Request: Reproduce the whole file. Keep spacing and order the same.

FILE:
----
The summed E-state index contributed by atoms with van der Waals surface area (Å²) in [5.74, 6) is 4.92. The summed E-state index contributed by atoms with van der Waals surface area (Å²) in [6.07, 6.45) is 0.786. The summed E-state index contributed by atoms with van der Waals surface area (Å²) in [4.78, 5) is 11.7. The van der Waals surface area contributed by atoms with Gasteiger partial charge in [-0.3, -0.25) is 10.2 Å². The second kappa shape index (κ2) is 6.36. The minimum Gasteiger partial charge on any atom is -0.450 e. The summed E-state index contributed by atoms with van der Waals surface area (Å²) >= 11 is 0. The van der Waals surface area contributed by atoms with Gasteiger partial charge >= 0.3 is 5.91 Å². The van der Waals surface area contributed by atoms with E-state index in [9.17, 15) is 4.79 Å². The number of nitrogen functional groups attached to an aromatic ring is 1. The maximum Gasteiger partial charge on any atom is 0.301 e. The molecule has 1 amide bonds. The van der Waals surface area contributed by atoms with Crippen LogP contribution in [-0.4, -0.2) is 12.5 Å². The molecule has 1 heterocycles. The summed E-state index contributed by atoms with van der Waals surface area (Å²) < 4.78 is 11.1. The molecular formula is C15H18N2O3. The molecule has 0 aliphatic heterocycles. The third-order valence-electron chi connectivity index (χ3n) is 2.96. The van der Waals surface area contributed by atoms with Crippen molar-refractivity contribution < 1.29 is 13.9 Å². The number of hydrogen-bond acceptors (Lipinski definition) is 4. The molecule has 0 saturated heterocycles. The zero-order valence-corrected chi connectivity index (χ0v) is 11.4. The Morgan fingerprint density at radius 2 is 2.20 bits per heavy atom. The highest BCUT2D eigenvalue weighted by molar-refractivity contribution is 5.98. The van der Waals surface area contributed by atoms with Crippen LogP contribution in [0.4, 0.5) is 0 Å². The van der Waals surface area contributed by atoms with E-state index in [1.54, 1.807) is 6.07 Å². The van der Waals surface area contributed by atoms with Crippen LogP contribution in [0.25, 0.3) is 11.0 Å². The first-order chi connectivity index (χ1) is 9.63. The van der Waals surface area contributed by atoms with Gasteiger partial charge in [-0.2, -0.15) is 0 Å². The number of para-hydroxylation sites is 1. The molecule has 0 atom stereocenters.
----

The summed E-state index contributed by atoms with van der Waals surface area (Å²) in [5.74, 6) is 4.92. The summed E-state index contributed by atoms with van der Waals surface area (Å²) in [6.07, 6.45) is 0.786. The summed E-state index contributed by atoms with van der Waals surface area (Å²) in [4.78, 5) is 11.7. The van der Waals surface area contributed by atoms with Gasteiger partial charge in [-0.3, -0.25) is 10.2 Å². The second kappa shape index (κ2) is 6.36. The minimum Gasteiger partial charge on any atom is -0.450 e. The summed E-state index contributed by atoms with van der Waals surface area (Å²) >= 11 is 0. The van der Waals surface area contributed by atoms with Gasteiger partial charge >= 0.3 is 5.91 Å². The van der Waals surface area contributed by atoms with E-state index in [9.17, 15) is 4.79 Å². The number of nitrogen functional groups attached to an aromatic ring is 1. The maximum Gasteiger partial charge on any atom is 0.301 e. The molecule has 1 amide bonds. The van der Waals surface area contributed by atoms with Crippen LogP contribution in [-0.4, -0.2) is 12.5 Å². The molecule has 1 heterocycles. The summed E-state index contributed by atoms with van der Waals surface area (Å²) < 4.78 is 11.1. The molecular formula is C15H18N2O3. The molecule has 0 aliphatic heterocycles. The third-order valence-electron chi connectivity index (χ3n) is 2.96. The van der Waals surface area contributed by atoms with Crippen molar-refractivity contribution < 1.29 is 13.9 Å². The number of hydrogen-bond acceptors (Lipinski definition) is 4. The molecule has 0 saturated heterocycles. The zero-order valence-corrected chi connectivity index (χ0v) is 11.4. The Morgan fingerprint density at radius 2 is 2.20 bits per heavy atom. The highest BCUT2D eigenvalue weighted by molar-refractivity contribution is 5.98. The van der Waals surface area contributed by atoms with Crippen LogP contribution in [0.4, 0.5) is 0 Å². The van der Waals surface area contributed by atoms with E-state index in [1.54, 1.807) is 6.07 Å². The van der Waals surface area contributed by atoms with Crippen LogP contribution in [0.25, 0.3) is 11.0 Å². The first-order chi connectivity index (χ1) is 9.63. The van der Waals surface area contributed by atoms with Gasteiger partial charge in [-0.2, -0.15) is 0 Å². The number of para-hydroxylation sites is 1. The molecule has 0 atom stereocenters.